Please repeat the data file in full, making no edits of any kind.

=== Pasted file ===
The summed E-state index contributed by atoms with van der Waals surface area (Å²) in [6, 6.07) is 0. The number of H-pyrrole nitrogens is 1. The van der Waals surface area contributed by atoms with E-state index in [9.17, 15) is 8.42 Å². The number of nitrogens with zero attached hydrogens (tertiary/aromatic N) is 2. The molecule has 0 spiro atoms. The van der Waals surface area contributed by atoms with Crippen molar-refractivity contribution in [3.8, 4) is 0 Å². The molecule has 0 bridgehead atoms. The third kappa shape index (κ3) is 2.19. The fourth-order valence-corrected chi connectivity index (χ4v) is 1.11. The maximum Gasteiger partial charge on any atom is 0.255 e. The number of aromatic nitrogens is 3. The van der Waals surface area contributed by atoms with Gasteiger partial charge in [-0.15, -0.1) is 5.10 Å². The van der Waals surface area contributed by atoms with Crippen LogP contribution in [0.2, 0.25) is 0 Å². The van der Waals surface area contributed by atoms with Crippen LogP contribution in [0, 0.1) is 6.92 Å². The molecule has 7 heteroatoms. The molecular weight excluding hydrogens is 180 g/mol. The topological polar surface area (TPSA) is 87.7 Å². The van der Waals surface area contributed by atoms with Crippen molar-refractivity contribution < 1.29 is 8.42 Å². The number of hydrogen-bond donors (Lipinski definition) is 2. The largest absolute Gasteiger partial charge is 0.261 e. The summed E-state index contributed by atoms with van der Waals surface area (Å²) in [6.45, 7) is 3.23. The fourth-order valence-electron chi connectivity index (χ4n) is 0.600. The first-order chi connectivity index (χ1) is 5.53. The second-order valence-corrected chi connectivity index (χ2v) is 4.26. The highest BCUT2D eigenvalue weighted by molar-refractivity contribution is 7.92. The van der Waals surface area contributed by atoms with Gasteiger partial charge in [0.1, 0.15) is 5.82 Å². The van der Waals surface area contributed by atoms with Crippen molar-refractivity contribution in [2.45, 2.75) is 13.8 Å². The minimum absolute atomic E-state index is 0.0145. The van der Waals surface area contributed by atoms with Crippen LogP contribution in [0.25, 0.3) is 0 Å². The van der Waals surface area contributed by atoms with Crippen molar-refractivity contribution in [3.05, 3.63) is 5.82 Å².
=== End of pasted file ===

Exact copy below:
The summed E-state index contributed by atoms with van der Waals surface area (Å²) in [6, 6.07) is 0. The number of H-pyrrole nitrogens is 1. The van der Waals surface area contributed by atoms with E-state index in [9.17, 15) is 8.42 Å². The number of nitrogens with zero attached hydrogens (tertiary/aromatic N) is 2. The molecule has 0 spiro atoms. The van der Waals surface area contributed by atoms with Crippen molar-refractivity contribution in [3.8, 4) is 0 Å². The molecule has 0 bridgehead atoms. The third kappa shape index (κ3) is 2.19. The fourth-order valence-corrected chi connectivity index (χ4v) is 1.11. The maximum Gasteiger partial charge on any atom is 0.255 e. The number of aromatic nitrogens is 3. The van der Waals surface area contributed by atoms with Gasteiger partial charge in [-0.15, -0.1) is 5.10 Å². The van der Waals surface area contributed by atoms with Crippen LogP contribution in [0.2, 0.25) is 0 Å². The van der Waals surface area contributed by atoms with Crippen LogP contribution in [0, 0.1) is 6.92 Å². The molecule has 7 heteroatoms. The molecular weight excluding hydrogens is 180 g/mol. The topological polar surface area (TPSA) is 87.7 Å². The van der Waals surface area contributed by atoms with Crippen molar-refractivity contribution < 1.29 is 8.42 Å². The number of hydrogen-bond donors (Lipinski definition) is 2. The largest absolute Gasteiger partial charge is 0.261 e. The summed E-state index contributed by atoms with van der Waals surface area (Å²) in [6.45, 7) is 3.23. The fourth-order valence-electron chi connectivity index (χ4n) is 0.600. The first-order chi connectivity index (χ1) is 5.53. The second-order valence-corrected chi connectivity index (χ2v) is 4.26. The highest BCUT2D eigenvalue weighted by molar-refractivity contribution is 7.92. The van der Waals surface area contributed by atoms with Gasteiger partial charge in [0.1, 0.15) is 5.82 Å². The van der Waals surface area contributed by atoms with Crippen molar-refractivity contribution in [2.45, 2.75) is 13.8 Å². The minimum absolute atomic E-state index is 0.0145. The van der Waals surface area contributed by atoms with Crippen LogP contribution in [0.25, 0.3) is 0 Å². The van der Waals surface area contributed by atoms with Crippen molar-refractivity contribution in [3.05, 3.63) is 5.82 Å².